European Union nations have agreed sanctions on Ukraine as a second day of bloody clashes on the streets of the country's capital Kiev left dozens of anti-government protesters dead.
Unconfirmed reports suggested that at least 70 died and hundreds more were injured as government snipers fired at demonstrators after firebombs were hurled at police lines.
EU foreign ministers meeting in Brussels agreed to impose sanctions on officials held responsible for the violence, including a travel ban and asset freeze on close allies of Ukraine's president Viktor Yanukovych.
The White House said the US was outraged by scenes of Ukrainian security forces firing automatic guns on protesters and urged Mr Yanukovych to withdraw forces immediately from central Kiev.
Prime Minister David Cameron embarked on a round of telephone diplomacy, agreeing with German chancellor Angela Merkel on the "particular responsibility" of Mr Yanukovych to bring an end to the bloodshed. Mr Cameron is expected to speak by phone with other European leaders over the next 24 hours and will discuss the crisis with Dutch PM Mark Rutte when he visits the UK tomorrow.
Speaking after Mr Cameron's call to Mrs Merkel, a Downing Street spokesman said: "They are both extremely concerned by the spiralling violence. They agreed that the immediate priority must be to stop the violence and that President Yanukovych has a particular responsibility to help de-escalate the situation by pulling back government forces.
"They discussed how they could work together and with international partners to foster a solution to the crisis. They agreed to do all they can to secure support from all sides in Ukraine for a possible roadmap, proposed by European foreign ministers in Kiev earlier today, which could lead to a peaceful solution to the crisis."
President Barack Obama's press secretary Jay Carney said in a statement that Ukraine should respect the right of protest and that protesters must be peaceful. The statement called for dialogue to reduce tensions and address grievances expressed by the Ukrainian people.
Diplomats in Brussels said that sanctions were agreed unanimously by the foreign ministers of the 28-nation bloc, including Foreign Secretary William Hague.
Measures will be targeted at officials blamed for human rights violations that have occurred during the crackdown on anti-government protests, but the list of those involved has yet to be drawn up. T he scope of sanctions will be adjusted according to developments on the ground.
Speaking ahead of the emergency Brussels meeting, Mr Hague said that Britain condemned the bloodshed in Kiev "in the strongest possible terms" and called for an "immediate and far-reaching change" in attitude of the authorities.
"By permitting such action to take place, the Ukrainian government is putting itself at odds with reasonable opinion all across the world," said Mr Hague.
"It is not right to describe protesters as terrorists. A great many of them are simply seeking a better future for their country."
Earlier the Ukrainian ambassador to London, Volodymyr Khandogiy, was summoned to the Foreign Office for the second time in as many days to be told that the action to crush the protests was "unacceptable".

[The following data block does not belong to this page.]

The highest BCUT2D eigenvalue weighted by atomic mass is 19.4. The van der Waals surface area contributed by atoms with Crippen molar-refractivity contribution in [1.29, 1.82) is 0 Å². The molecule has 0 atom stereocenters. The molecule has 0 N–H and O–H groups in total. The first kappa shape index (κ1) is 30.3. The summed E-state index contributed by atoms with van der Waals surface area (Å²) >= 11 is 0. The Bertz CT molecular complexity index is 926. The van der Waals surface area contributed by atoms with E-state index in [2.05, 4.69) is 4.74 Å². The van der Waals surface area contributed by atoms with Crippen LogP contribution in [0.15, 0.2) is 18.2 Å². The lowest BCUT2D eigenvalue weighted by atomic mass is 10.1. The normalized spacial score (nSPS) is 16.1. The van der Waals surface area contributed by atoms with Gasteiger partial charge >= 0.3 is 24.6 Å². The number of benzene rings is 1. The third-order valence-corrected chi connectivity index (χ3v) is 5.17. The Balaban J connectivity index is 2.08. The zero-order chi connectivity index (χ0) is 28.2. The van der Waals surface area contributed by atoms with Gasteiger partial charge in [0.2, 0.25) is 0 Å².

The EU sanctions were welcomed by Labour leader Ed Miliband, who said on Twitter: "Scenes of violence in Ukraine are utterly appalling. EU sanctions welcome and Government must continue to work with our partners to end bloodshed."
The clashes this week have been the most deadly since protests kicked off three months ago after Mr Yanukovych shelved an association agreement with the European Union in favour of closer ties with Russia. Moscow then announced a multibillion-pound bailout for Ukraine, whose economy is in tatters.
Europe minister David Lidington, who summoned Mr Khandogiy to the Foreign Office, said that he had challenged the ambassador over reports that Ukrainian authorities were behind the latest killings.
"His reaction is that he was not able to give me a definitive view about that," he said.
"I said that these reports were particularly shocking, because if those reports are substantiated then that would suggest that people who were trained in marksmanship were involved, and that does point to people who have been trained officially in some way.
"But I think the key thing there is that, in light of what has happened, there should be a full and independent and thorough investigation of those killings - the people responsible for those shootings need to be held to account, wherever they come from."
Leaving the emergency meeting, Mr Hague said there had been " a strongly united discussion and decision among the EU foreign ministers".
He added: "There is widespread horror in the European Union as well as in the United Kingdom at the scale of the loss of innocent life and the events of the last 48 hours.
"Of course we call on all involved to turn away from violence, but some people are responsible for the violence and so we have decided to introduce targeted measures and targeted sanctions involving visa bans and asset freezes on those individuals who are responsible.
"The scale of the implementation will depend on developments to come and of course we want to see success in government and opposition working together in order to bring about a peaceful situation and a peaceful and democratic settlement of the issues in Ukraine. But that is the decision the council has made today."
Mr Hague said it was also agreed that EU states would make sure they are not supplying to Ukraine "any equipment that can be used for internal repression".
He said the sanctions would send " a strong signal... of how unacceptable this is".
"It should be unacceptable in any city or country in the world, unacceptable in a European city, a European country," said the Foreign Secretary. "And it's a signal of the EU's determination to do something about that."